This issue is easilly fixed. Create one table named journal. Next, use the same columns, but add another two:

company | user | title | posted     | content
      1 |    2 | Yes!  | 2013-01-01 | This is just a test
      1 |    2 | 2nd   | 2013-01-02 | Another test

Doing it like this means:

  • You never add or modify tables unless the application changes.
  • Doing joins across companies or users (and anything else that used to be part of the table naming scheme is now possible with a single, fairly simple select statement).
  • Enforcing integrity is easy - if you upgrade the application and want to change the tables, the changes doesn't have to be repeated for each company and user. More importantly, this lowers the risk of having the application get out of sync with the tables in the database (such as adding the field comments to all x_y_journal tables, but forgetting 5313_4324_journal causing the application to break only when user 5313 logs in. This is the kind of problem you don't want to deal with.

I am not writing this because it is a matter of personal taste. Databases are just designed to handle tables that are laid out as I describe above. The design where you use object keys as part of table names has a host of other problems associated with it that are very hard to deal with.

share|improve this answer
Regarding table names is problem related with _? Such table names are because: i) table: users and each user has his own number (for example, number two). ii) then table number 2_ is related only with particular user. In this table are included companies, related with particular user and companies are numbered, like 1, 2, 3, 4; iii) for each company there are several tables, like, journal, employees, warehouse. So 2_1_journal means journal for user No 2, company No 1. I think about table names and this was solution I choose.... – user2360831 Jun 23 '13 at 16:26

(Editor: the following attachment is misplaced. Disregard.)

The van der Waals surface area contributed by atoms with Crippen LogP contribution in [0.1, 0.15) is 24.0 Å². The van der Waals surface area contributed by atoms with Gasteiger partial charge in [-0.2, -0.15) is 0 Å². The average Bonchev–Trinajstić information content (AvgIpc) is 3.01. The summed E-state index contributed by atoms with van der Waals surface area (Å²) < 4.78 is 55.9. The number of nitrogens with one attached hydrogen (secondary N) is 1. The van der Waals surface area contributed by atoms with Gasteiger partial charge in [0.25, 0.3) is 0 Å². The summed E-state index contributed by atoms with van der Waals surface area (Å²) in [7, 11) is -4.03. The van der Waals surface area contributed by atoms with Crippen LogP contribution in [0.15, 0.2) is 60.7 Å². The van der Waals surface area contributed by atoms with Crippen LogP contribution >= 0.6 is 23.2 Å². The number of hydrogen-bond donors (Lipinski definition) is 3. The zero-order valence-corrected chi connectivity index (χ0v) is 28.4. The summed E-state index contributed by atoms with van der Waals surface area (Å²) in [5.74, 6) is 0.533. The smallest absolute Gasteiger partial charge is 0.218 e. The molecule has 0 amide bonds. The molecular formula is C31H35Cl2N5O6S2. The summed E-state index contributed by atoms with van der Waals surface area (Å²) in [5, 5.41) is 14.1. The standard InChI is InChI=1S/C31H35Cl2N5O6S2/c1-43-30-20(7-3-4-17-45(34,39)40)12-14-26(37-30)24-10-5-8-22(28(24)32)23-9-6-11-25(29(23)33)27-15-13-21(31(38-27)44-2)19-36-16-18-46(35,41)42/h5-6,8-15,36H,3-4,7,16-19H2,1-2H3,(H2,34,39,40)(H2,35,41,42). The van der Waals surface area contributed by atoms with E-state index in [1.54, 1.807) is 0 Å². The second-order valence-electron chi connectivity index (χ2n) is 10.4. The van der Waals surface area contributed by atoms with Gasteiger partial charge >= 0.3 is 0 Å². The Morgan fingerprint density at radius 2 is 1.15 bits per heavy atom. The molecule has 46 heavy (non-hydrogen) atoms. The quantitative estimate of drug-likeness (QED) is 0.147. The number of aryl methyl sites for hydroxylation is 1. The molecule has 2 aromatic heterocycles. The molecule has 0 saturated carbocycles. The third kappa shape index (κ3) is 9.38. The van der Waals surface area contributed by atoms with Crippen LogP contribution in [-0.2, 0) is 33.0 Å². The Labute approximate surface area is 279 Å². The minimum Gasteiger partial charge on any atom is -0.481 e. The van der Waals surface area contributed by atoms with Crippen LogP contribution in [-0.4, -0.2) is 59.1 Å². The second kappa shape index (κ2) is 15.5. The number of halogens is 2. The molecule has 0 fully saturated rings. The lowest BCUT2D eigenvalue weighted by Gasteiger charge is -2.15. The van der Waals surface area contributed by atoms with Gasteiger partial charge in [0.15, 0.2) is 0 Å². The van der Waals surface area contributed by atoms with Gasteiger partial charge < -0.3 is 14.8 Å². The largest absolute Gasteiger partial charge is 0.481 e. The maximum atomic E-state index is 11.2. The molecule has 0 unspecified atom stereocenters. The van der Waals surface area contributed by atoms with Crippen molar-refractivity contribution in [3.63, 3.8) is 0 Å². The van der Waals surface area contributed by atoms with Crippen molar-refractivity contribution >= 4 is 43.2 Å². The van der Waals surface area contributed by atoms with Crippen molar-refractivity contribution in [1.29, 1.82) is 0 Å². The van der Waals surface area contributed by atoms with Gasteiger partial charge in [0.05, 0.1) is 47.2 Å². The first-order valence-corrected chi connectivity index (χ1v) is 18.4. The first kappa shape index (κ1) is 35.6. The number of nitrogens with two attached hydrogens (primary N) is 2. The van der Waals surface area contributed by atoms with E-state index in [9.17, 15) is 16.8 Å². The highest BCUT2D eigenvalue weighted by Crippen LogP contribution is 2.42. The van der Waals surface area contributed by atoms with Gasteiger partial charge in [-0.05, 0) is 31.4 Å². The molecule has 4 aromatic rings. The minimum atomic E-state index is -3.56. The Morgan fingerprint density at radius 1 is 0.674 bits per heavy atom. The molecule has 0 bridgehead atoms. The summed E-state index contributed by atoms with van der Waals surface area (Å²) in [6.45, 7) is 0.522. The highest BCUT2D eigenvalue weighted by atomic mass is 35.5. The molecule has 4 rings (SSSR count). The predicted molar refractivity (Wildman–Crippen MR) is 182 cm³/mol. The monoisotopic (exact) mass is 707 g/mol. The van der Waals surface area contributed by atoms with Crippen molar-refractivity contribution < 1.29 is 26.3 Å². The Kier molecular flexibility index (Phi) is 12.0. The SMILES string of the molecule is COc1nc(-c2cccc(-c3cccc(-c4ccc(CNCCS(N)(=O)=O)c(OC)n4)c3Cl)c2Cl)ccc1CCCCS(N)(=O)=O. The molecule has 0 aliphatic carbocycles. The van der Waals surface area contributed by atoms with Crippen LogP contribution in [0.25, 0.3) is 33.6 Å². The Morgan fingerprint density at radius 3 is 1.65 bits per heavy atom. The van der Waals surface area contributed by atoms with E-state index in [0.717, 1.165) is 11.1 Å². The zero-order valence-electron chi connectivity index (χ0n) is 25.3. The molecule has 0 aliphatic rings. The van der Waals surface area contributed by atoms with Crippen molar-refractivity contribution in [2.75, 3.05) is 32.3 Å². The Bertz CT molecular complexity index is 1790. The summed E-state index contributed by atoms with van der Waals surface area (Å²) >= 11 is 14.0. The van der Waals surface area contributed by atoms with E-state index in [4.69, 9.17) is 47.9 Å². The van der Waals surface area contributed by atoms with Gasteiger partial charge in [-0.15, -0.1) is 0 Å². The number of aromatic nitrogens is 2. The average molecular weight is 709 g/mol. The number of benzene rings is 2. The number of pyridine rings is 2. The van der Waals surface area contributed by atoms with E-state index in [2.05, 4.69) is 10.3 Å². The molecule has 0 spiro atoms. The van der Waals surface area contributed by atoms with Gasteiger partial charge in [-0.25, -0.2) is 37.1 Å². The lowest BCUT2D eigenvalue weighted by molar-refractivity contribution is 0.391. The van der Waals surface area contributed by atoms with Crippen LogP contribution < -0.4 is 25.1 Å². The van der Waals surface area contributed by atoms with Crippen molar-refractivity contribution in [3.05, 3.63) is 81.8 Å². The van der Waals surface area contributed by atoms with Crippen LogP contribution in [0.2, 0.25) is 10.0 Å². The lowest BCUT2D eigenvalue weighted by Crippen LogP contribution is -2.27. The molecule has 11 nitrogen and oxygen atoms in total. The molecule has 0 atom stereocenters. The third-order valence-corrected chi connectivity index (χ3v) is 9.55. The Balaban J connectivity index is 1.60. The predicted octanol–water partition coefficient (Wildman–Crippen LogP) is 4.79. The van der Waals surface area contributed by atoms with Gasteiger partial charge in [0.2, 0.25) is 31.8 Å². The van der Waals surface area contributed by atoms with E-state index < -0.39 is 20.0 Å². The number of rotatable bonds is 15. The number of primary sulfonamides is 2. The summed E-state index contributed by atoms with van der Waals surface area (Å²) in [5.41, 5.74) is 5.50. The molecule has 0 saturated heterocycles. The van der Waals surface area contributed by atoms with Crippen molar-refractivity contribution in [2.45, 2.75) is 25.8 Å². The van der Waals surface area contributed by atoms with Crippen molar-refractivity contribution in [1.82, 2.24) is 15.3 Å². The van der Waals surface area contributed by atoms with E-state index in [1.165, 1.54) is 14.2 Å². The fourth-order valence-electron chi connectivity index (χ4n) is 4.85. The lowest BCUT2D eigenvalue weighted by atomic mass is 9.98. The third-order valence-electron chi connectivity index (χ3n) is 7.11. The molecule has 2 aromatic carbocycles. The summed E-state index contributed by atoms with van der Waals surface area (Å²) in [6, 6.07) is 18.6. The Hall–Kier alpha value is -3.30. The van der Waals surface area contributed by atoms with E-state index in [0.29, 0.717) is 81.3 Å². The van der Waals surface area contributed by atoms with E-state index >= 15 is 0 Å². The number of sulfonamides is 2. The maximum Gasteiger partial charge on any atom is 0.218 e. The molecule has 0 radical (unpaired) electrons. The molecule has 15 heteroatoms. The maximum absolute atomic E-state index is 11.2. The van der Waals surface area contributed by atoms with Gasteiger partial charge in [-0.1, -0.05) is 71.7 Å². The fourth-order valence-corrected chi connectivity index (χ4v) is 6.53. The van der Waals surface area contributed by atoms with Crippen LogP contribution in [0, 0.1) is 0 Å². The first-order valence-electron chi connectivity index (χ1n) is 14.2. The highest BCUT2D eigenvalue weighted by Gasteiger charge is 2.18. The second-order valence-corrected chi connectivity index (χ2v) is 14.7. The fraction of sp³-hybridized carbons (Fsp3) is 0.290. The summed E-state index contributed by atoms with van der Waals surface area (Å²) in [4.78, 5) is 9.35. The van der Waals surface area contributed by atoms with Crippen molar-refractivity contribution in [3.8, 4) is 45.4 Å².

Did you consider adding a column named Company to the tables like, journal and so forth? What you are doing is highly unconventional and will probably cause problems some time further down the road. – mzedeler Jun 23 '13 at 16:54
You can see tutorials about normalization here: and – mzedeler Jun 23 '13 at 16:55
You mean instead of 2_1_journal to use 2CompanyJournal? Thanks for info I will think about other solution. When I was thinking about naming, wanted to get that all table names would be unique and at the moment I have forgotten (not sure), but suppose 2 or number without _ or something like that is not allowed. If I use UsernameCompanynameJournal then table names would be not unique, because different users can use the same usernames (like here – user2360831 Jun 23 '13 at 17:09
The changes that I am suggesting above will save you a lot of time in the long run. Believe me :) – mzedeler Jun 23 '13 at 17:54

Your Answer


By posting your answer, you agree to the privacy policy and terms of service.

Not the answer you're looking for? Browse other questions tagged or ask your own question.